6. When You Have More Fight In You
“While I don’t want to increase tension between us further, there was an important point that I didn’t feel was acknowledged when we had our disagreement. (Insert point and explain why it is important and relevant to the relationship.)”
Sometimes the fight isn’t over, and continuing to add fuel to the fire is necessary to move forward. That said, there’s a way to keep the conversation going without intensifying the discord. “You want to reiterate that you’re not trying to enflame the conflict but you still feel that there was an essential piece that was missing,” Given says. She adds that it’s important to “explain why you think it is relevant and worth remarking on” in a clear and calm fashion.
7. When You Want To Make Up
“I hate that we had a conflict that made us feel less close to each other. Could we figure out some time to talk things out and see how I can make amends for anything that I specifically did that hurt you? Our relationship really matters to me.”
Even if you know you want to make up, it can feel awkward or scary to send a repair attempt. “When opening up the conversation to make up after a fight, we always want to apologize for our part while also giving the other person an opportunity to voice their view on the situation and how they would like amends to be made,” Given says. Letting that person know what they mean to you is a good tone to set for a productive conversation, and though it might feel like a given, people are often appreciative of such acknowledgements.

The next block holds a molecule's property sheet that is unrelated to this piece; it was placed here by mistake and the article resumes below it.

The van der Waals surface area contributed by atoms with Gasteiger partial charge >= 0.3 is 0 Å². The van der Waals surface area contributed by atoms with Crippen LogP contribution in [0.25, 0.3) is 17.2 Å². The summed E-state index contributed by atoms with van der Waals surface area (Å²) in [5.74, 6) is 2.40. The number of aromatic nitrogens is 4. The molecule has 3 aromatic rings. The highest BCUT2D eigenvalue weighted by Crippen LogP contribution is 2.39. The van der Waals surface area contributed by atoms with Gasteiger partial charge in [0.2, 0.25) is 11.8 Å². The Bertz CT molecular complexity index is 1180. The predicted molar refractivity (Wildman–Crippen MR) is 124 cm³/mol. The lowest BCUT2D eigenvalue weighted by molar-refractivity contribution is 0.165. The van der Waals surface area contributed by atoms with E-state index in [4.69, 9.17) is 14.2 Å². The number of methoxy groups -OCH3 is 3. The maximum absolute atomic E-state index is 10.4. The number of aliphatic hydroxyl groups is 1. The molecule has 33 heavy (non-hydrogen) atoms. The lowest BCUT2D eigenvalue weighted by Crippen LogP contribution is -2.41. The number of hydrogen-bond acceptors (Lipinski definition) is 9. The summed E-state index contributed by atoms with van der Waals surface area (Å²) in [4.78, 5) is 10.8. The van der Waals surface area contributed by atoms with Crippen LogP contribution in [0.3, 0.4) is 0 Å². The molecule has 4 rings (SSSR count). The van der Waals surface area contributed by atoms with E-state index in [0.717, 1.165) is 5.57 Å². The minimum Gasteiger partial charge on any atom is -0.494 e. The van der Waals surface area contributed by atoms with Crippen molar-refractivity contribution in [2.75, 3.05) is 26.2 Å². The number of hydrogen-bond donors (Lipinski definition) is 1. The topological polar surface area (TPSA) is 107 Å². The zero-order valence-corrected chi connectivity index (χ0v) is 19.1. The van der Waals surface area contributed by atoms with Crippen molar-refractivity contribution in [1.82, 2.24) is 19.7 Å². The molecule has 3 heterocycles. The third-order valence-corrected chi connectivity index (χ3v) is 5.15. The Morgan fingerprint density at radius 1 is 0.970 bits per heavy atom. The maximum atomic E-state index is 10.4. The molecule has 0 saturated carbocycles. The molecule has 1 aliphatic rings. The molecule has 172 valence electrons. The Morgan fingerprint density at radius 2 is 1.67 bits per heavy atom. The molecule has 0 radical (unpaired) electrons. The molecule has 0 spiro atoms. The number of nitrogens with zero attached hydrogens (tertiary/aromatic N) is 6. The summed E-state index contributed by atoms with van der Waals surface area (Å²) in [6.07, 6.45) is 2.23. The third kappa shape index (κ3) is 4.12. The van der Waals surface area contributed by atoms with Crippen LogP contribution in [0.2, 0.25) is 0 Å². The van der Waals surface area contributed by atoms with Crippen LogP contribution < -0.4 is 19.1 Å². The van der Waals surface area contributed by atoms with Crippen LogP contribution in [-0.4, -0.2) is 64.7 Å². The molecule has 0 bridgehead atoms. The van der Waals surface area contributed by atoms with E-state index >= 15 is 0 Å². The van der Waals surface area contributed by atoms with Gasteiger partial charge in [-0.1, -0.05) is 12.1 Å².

8. When You Realize You Overreacted
“Once I cooled off, I reflected on what happened and I recognize now that I overreacted. I’m sorry that you were on the receiving end of that and I’ll work on regulating my emotions and communicating better with you in the future. Let me know if there’s anything I can do to make it up to you.”
In the moment, you felt really righteous. But then when you settled down a bit, gave the situation some air, you started to realize that perhaps you were a bit extra. Maybe there was something going on in your world that bled into the interaction with someone else, unfairly. Instead of trying to defend your initial reaction, Given says to humble yourself and be honest about that.
Caroline Given, L.C.S.W., therapist and life coach.